The entertainment industry has been rocked by a number of tragedies recently, and whilst on-set deaths and crowd surges are not new, the question of who’s to blame and why it still happens are being asked.
In October, cinematographer Halyna Hutchins was accidentally shot and killed by actor Alec Baldwin on the set of the film Rust. The gun in question had a live round and had been handed to Baldwin without it being thoroughly checked. It is not yet known how live ammunition was on-set.
In November at the annual Astroworld music festival by American rapper Travis Scott, eight people were killed as the crowd surged towards the stage. Over 300 people were treated for injuries and at least two people remain in a coma.
The tragedies have resulted in dozens of lawsuits and finger-pointing. Both Alec Baldwin and Travis Scott are being sued for their roles within their incidents. But how tricky is the blame game?
An article from VOX reports the deaths were the result of thousands of people rushing the stage as Travis Scott performed, and when ambulances arrived on the scene, Scott only briefly stopped the show.
The deaths have left onlookers with many questions, including who exactly is to blame. It’s likely impossible to answer.
The Astroworld tragedy “is not the first of its kind, but feels unusually chaotic, due in part to social media”. As footage circulates and rumours are shared online, there is still confusion and shock over what actually happened. Crowd surges are not new or usual at festivals but fears have been raised about the future of live concerts.
The article says that what led to the deadly moment is a mixture of factors. People have been questioning event producers, the apparent recklessness of Travis Scott, the lack of trust between security and concertgoers and the crowd itself. With so many people potentially playing a role in the mass deaths, our desire to “neatly place blame on any single party” has been defied.
The dynamics of crowd crush make the situation murkier, but we can consider who is responsible for this, without blind condemnation.
The 8 deaths and 300 plus injuries were the results of the crowd surge. But it was the number of people present, the inability to access medical help quickly and the “strained personnel resources” that created the deadly environment.
Crowd surges can happen when a large group of people are packed into a tight space, and experts say it is likely to happen when the crowd is “running either away from a perceived threat or toward something they want, such as a performer, before hitting a barrier.”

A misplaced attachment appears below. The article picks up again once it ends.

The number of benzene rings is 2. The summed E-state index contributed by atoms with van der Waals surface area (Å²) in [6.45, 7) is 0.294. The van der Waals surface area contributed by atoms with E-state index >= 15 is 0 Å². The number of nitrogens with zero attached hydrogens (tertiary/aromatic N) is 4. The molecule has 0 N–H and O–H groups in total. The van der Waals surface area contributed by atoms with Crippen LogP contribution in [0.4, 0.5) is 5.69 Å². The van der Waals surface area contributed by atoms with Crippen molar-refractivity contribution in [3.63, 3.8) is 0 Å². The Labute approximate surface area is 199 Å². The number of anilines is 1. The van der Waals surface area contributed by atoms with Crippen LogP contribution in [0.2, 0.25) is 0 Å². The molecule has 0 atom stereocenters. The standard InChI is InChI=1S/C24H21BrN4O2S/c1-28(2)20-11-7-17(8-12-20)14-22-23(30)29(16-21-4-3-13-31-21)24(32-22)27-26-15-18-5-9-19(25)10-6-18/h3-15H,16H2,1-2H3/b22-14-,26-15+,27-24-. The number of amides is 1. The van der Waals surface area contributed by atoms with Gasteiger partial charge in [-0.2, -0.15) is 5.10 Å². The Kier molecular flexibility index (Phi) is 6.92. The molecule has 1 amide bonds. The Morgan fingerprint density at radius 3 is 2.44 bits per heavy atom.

But crowd surges are preventable with the proper infrastructure and control measures, according to Jennifer Matarese.
She says it’s not specific to certain types of music. It’s crowds. “This type of thing has happened at sporting events, religious festivals, rock concerts, bars, even a game show in the Philippines. It’s a matter of a crowd, and an incentive driving them forward. It’s not a matter of who’s in the crowd, and it doesn’t make them any rougher or any worse of people if there is a crushing incident.”
According to the article the footage posted online from the festival “makes it seem as though the loss of life was largely preventable.”
People are upset with concertgoers for their lack of humanity whilst others are blaming security forces on the ground.
One attendee recounted to Rolling Stone how he tried to get the attention of police around 9:15 pm, but they did not seem too concerned. “I told them, ‘Hey, there’s a group in this little section who are suffocating. They’re gonna die. They cannot breathe. We need to go help them, get them out.’ They basically said, ‘Calm down. We’re aware of the situation. We’re dealing with something else right now, but we’ll take care of it.’” The New York Times reports by 8:15pm the medical staff at the festival reported that “they were unable to document patients because there were so many who needed help.”
Others blame Travis Scott himself, he already has a reputation for dangerous concerts, and they feel his apology video was “apathetic”.
In the fallout from this event, rumours and outright misinformation have spread.
The fallout from the event has seen misinformation, conspiracy and rumours soar but one thing is certain, legal action is being sought.
There are currently 36 lawsuits – with Live Nation Entertainment, ScoreMore Holdings, Travis Scott and Drake being sued.
As more litigation is filed in the coming days, it may become clearer who will be held accountable, and for how much of the chaos.
Read the full article, Astroworld and the trickiness of tragedy blame games, by Melinda Fakuade on VOX.
SLATE says the organisers of the festival – LiveNation had stopped the show early, but it was still 40 minutes after officials said a “mass casualty event” was underway. There are now nine people confirmed dead and hundreds injured – several are in critical condition.
It will take some time for investigators to determine exactly what conditions made Astroworld become so dangerous and deadly, and it could be several weeks to determine the cause of death for those who died.